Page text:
• November 22, 1963: NBC's Robert MacNeil reports to Frank McGee via phone that President Kennedy died at 1 PM CST after being shot in Dallas, Texas. In the NBC News studio, McGee relays it.

Videogames
  • While not required, the mobile app game Spaceteam tends to lead players to do this, as repeated confirmations not only acknowledge that your request has been actioned ("Newtonian Photomist to 3" "Photomist at 3."), but also signifies who has that control on their panel for future commands. Also, it makes you feel like you're in command of a real Spaceteam.

Western Animation

Real Life
  • In medicine, the doctor orders an injection. A nurse or orderly uses a syringe and a special pulling needle to draw the medicine from the bottle. The syringe and bottle are then, still connected, shown to a doctor or nurse, so they can confirm the medicine and the dosage. The syringe is then attached to a needle intended for injections, and the medicine is injected.
    • Commonly depicted during operations, as "Scalpel!" "Scalpel." "Sponge!" "Sponge."
  • Very common on public safety radio channels. It serves two purposes. It confirms that the original transmission was understood correctly, and it also gives other units a second chance to hear what is going on when they may be in a position to assist or get on scene faster.
  • An essential part of Artillery. Artillery strikes are performed by a soldier on the field giving coordinates and payload orders to an artillery team miles away. Confirming coordinates and payload is the difference between leveling a city block of enemy troops and leveling a city block of innocent civilians.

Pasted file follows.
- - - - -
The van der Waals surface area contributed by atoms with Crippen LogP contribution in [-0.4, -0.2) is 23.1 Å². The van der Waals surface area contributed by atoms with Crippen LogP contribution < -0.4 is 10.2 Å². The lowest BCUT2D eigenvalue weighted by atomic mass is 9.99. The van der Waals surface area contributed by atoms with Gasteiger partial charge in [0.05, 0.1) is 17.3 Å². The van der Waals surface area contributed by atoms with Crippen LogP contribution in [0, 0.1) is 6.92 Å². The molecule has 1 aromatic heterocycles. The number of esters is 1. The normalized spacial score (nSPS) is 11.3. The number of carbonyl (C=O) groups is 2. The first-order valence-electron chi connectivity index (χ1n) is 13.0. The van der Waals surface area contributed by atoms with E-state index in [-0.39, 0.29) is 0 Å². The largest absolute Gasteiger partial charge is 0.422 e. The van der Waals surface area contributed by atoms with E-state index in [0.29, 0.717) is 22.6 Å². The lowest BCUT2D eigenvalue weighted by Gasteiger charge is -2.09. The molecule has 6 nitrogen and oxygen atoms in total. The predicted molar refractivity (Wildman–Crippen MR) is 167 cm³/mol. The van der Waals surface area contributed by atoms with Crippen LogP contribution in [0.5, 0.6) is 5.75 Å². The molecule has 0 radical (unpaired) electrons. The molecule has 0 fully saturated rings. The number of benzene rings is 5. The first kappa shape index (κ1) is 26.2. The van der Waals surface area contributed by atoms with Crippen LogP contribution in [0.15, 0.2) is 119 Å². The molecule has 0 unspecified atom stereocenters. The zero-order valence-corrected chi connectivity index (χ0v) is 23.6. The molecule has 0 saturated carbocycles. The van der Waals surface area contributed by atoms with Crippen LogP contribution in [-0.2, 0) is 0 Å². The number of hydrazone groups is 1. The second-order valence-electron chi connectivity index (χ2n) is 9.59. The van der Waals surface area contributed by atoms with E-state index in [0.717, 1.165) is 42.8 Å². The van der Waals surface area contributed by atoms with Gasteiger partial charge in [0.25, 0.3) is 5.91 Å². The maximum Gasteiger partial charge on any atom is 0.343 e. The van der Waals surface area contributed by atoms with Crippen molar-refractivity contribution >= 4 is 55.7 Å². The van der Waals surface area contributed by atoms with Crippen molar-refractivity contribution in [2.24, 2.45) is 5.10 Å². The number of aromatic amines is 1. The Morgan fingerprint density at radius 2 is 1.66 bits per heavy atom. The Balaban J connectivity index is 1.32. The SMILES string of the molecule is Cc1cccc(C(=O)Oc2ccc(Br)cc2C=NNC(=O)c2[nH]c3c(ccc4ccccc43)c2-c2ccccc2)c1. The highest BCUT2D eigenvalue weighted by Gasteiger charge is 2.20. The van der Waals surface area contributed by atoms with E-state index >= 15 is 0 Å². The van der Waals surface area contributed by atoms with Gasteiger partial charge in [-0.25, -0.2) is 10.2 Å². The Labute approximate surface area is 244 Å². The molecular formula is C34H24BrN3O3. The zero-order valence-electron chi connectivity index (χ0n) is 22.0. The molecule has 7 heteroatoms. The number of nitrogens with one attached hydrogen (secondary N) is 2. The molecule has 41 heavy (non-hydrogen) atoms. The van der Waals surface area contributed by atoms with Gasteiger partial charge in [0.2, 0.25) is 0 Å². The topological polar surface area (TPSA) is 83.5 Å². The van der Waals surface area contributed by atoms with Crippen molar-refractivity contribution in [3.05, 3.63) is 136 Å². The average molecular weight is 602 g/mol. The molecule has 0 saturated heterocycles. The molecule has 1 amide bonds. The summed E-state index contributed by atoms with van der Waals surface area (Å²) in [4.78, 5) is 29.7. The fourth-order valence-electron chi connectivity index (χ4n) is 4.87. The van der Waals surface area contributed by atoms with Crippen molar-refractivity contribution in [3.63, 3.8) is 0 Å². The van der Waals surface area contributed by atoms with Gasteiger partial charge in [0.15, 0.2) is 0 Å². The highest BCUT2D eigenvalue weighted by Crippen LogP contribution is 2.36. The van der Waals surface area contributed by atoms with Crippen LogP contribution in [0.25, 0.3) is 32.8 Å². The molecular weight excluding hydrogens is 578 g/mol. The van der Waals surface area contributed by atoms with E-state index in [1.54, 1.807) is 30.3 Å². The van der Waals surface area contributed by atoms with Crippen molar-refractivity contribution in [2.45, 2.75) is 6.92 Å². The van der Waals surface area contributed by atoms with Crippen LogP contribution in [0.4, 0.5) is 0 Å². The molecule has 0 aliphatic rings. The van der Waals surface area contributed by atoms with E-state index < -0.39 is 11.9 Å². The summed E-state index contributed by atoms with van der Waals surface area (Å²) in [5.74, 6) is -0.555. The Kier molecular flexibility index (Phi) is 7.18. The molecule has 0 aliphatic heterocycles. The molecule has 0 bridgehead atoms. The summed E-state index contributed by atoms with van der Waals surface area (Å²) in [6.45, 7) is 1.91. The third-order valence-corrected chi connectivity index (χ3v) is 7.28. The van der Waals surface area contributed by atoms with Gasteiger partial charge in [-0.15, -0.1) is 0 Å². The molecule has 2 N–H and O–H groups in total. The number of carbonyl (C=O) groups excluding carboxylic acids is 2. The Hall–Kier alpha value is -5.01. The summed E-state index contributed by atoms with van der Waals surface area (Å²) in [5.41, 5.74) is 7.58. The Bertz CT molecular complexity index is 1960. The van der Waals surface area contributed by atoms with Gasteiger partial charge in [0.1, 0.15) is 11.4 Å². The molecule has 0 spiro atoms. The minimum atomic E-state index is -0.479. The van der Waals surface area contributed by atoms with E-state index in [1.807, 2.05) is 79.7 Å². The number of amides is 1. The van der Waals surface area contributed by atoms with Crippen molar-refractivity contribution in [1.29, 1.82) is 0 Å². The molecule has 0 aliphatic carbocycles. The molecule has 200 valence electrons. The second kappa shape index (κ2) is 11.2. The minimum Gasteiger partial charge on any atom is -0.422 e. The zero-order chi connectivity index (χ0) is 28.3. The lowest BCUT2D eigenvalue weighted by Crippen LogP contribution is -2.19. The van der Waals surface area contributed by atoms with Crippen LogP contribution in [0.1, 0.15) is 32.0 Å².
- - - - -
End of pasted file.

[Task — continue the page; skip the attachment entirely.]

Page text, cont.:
• In aviation, radio messages between air traffic control and pilots use a formalized series of phrases to minimize the possibility of misunderstandings (with good reason). For example, all instructions from air traffic control must start with the aircraft identification it's intended for, while the pilot's readback must end with his own identification. Thus, the ATC instruction "Flight 123, turn left to heading 180" would be answered by "Turn left to heading 180, flight 123" by the pilot. If it's the result of a pilot's request, this means the instruction would be spoken three times note :
    Flight 123: This is flight 123 requesting descent to 5000.
    ATC: Flight 123, descend and maintain 5000.
    Flight 123: Descend and maintain 5000, flight 123.
  • Some languages lack an equivalent of "yes" or "no", meaning that repeating part of a question or order is the only way to unambiguously answer it (e.g. The answer to the Latin question "troposne legis?" or the command "lege tropos!"trans  would be "tropos lego" or "tropos non lego"trans ). One of these languages is Irish, which has impacted Irish English; this is why, if (for instance), you ask an Irish person (for instance) "Have you read the paper this morning?" they will like as not reply "I have" or "I haven't" rather than "yes" or "no."
  • Within many theater groups, when a stage manager calls the time until the show starts, it is obligatory for all cast members to state "Thank you" and the time verbatim to ensure they're actually listening.
    "Places in five minutes."
    "Thank you five."

Trope described, Sir!
http://tvtropes.org/pmwiki/pmwiki.php/Main/RepeatToConfirm